|Established||October 29, 2011|
|Location||220 St. George's Drive NE, Calgary, Alberta|
|President||Mary Anne Moser|
Telus Spark is a science museum with interactive exhibits, multimedia presentations and educational demonstrations in Calgary, Alberta, Canada. There are more than 430,000 visitors annually, including over 82,000 students.
The science museum was established in 1967 as the Calgary Science Centre. The science centre was later re-branded Telus World of Science – Calgary in 2005. In 2011, the science centre moved locations from the former Centennial Planetarium to the Nose Creek Valley. The science centre was re-branded as Telus Spark during the move.
The science centre originally opened as the Calgary Centennial Planetarium on July 1, 1967. In 1983 the Calgary Science Centre Society began a bid to bring a science centre to Calgary and in 1987 they received an operating agreement that would transform the planetarium into the Calgary Science Centre.
The Calgary Science Centre was renamed Telus World of Science – Calgary after a $9 Million donation from Telus Corporation on April 27, 2005.
The original site, located on 11 Street SW in Calgary's Downtown West End, closed on June 27, 2011, and was replaced by a new science centre called Telus Spark. The new science centre is located on a 15-acre (61,000 m2) site at 220 St. Georges Drive NE in Nose Creek Valley, north of the Calgary Zoo. Telus Spark opened on October 29, 2011.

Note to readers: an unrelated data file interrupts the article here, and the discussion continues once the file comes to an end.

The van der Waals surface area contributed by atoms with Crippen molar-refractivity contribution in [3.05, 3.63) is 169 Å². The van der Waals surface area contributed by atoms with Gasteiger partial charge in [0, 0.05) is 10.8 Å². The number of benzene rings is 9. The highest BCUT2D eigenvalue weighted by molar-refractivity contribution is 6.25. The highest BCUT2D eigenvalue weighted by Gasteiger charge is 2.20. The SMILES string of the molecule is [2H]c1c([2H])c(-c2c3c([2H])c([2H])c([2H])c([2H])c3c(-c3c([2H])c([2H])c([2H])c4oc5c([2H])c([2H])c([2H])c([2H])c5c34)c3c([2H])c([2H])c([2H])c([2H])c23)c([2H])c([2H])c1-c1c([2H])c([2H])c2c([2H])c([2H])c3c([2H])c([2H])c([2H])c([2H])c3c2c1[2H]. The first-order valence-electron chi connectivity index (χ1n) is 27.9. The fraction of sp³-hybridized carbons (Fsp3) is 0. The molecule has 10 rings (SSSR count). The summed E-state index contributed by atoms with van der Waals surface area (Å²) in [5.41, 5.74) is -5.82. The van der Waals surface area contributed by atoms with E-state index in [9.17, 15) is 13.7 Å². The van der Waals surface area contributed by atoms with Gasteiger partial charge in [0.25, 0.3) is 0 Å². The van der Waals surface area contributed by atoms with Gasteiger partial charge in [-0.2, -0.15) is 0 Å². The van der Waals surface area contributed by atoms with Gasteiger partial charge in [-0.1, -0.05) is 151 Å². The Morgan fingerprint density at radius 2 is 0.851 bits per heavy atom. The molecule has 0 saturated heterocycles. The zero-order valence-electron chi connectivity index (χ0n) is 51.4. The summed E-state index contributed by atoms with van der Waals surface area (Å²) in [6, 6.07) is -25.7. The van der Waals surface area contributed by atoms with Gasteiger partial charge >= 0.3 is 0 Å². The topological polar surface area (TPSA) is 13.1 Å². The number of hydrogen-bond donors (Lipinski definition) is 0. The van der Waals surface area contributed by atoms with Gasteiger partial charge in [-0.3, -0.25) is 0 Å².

Telus Spark offers a range of digital media and maker workshops, school programs, youth programs, sleepovers, birthday parties, and various spring and summer science and art camps.
The Being Human space explores human physiology.
Designed for children under the age of nine, the Creative Kids Museum has a water play area, a climbing structure, a maker space, a miniature theatre, a reading nook, and a stimulating crawling track designed for toddlers.
The Feature Gallery hosts temporary touring exhibitions, and can be rented for tradeshows and other private functions.
The HD Digital Dome Theatre can show films or live planetarium shows, using an Evans & Sutherland Digistar 5 computer graphics system with 17.7 million pixels of resolution, 4 SRX projectors, and a 19,500 watt sound system. There is also a digital media studio where visitors can learn computer graphics techniques, from computer programming and coding to intensive animation workshops.
The Open Studio shows youths how to use technology in art.